shRNA targeting long non-coding RNA CCAT2 controlled by tetracycline-inducible system inhibits progression of bladder cancer cells
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Jianfa Li1,2,*, Chengle Zhuang1,2,*, Yuchen Liu1,*, Mingwei Chen1,3,*, Qing Zhou1, Zhicong Chen1,2, Anbang He1,3, Guoping Zhao4, Yinglu Guo5, Hanwei Wu1, Zhiming Cai1,2,3,5, Weiren Huang1,2,3,5
1Key Laboratory of Medical Reprogramming Technology, Shenzhen Second People’s Hospital, First Affiliated Hospital of Shenzhen University, Shenzhen, China
2Shantou University Medical College, Shantou, China
3Anhui Medical University, Hefei, China
4Shanghai-MOST Key Laboratory of Health and Disease Genomics, Chinese National Human Genome Center at Shanghai, Shanghai, China
5Department of Urology, Peking University First Hospital, Institute of Urology, Peking University, National Urological Cancer Center, Beijing, China
*These authors have contributed equally to this work
Weiren Huang, email: [email protected]
Zhiming Cai, email: [email protected]
Keywords: CCAT2, bladder cancer, lncRNAs, tetracycline-inducible, double shRNAs
Received: November 10, 2015 Accepted: March 04, 2016 Published: March 22, 2016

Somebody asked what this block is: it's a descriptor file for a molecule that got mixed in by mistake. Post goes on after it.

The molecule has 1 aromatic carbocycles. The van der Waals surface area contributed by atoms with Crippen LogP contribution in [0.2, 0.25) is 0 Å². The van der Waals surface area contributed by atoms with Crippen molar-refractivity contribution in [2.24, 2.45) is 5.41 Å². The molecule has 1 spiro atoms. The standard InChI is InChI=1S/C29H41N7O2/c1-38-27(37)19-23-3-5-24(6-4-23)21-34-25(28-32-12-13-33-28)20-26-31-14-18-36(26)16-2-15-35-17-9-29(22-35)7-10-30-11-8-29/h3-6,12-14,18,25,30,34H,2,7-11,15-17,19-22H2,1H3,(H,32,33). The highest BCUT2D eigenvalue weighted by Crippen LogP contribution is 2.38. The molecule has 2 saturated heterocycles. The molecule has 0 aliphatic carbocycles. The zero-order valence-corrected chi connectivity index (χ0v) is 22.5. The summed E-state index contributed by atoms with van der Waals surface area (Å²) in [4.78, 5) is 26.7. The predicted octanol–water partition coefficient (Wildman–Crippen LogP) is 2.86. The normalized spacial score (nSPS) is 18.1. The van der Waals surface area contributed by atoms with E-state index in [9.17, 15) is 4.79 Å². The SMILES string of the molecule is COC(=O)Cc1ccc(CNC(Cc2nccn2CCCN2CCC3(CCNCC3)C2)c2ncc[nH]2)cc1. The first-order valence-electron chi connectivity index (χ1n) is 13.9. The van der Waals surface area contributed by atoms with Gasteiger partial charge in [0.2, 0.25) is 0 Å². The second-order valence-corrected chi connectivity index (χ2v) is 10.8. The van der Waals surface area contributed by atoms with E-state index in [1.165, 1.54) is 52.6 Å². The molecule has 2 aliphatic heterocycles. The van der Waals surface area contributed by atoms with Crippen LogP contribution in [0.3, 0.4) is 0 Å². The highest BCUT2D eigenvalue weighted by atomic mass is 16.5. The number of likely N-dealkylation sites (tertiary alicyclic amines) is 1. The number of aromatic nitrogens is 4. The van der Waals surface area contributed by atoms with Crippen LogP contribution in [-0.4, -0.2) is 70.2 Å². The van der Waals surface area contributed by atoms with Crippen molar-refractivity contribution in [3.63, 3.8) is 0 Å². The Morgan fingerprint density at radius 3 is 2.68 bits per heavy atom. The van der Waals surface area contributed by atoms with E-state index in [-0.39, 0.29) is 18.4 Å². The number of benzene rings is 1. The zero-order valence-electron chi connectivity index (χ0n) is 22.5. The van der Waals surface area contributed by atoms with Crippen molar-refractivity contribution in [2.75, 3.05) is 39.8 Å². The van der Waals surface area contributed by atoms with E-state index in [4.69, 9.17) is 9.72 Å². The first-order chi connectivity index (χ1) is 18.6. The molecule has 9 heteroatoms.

Recent reports show that long non-coding RNAs (lncRNAs) are emerging as significant functional regulators in the development of tumors, including bladder cancer. Here, we found that CCAT2 was upregulated in bladder cancer tissues and cell lines. Through the statistical analyses, we also found that the high expression level of CCAT2 was positively correlated with histological grade and TNM stage of bladder cancer. Further experimental results revealed that knockdown of CCAT2 could decrease cell proliferation and migration as well as induce apoptosis in bladder cancer cells. Besides, using the post-transcriptional device of synthetic biology, we create the tetracycline-inducible double small hairpin RNAs (shRNAs) vector to control the expression level of CCAT2 which was induced by doxycycline in a dosage-dependent manner. In summary, our data indicated that CCAT2 may be an oncogene and a therapeutic target in bladder cancer. The expression of CCAT2 can be quantitatively controlled by the synthetic “tetracycline-on” switch system in bladder cancer in response to different concentrations of doxycycline to inhibit the development of bladder cancer cells.
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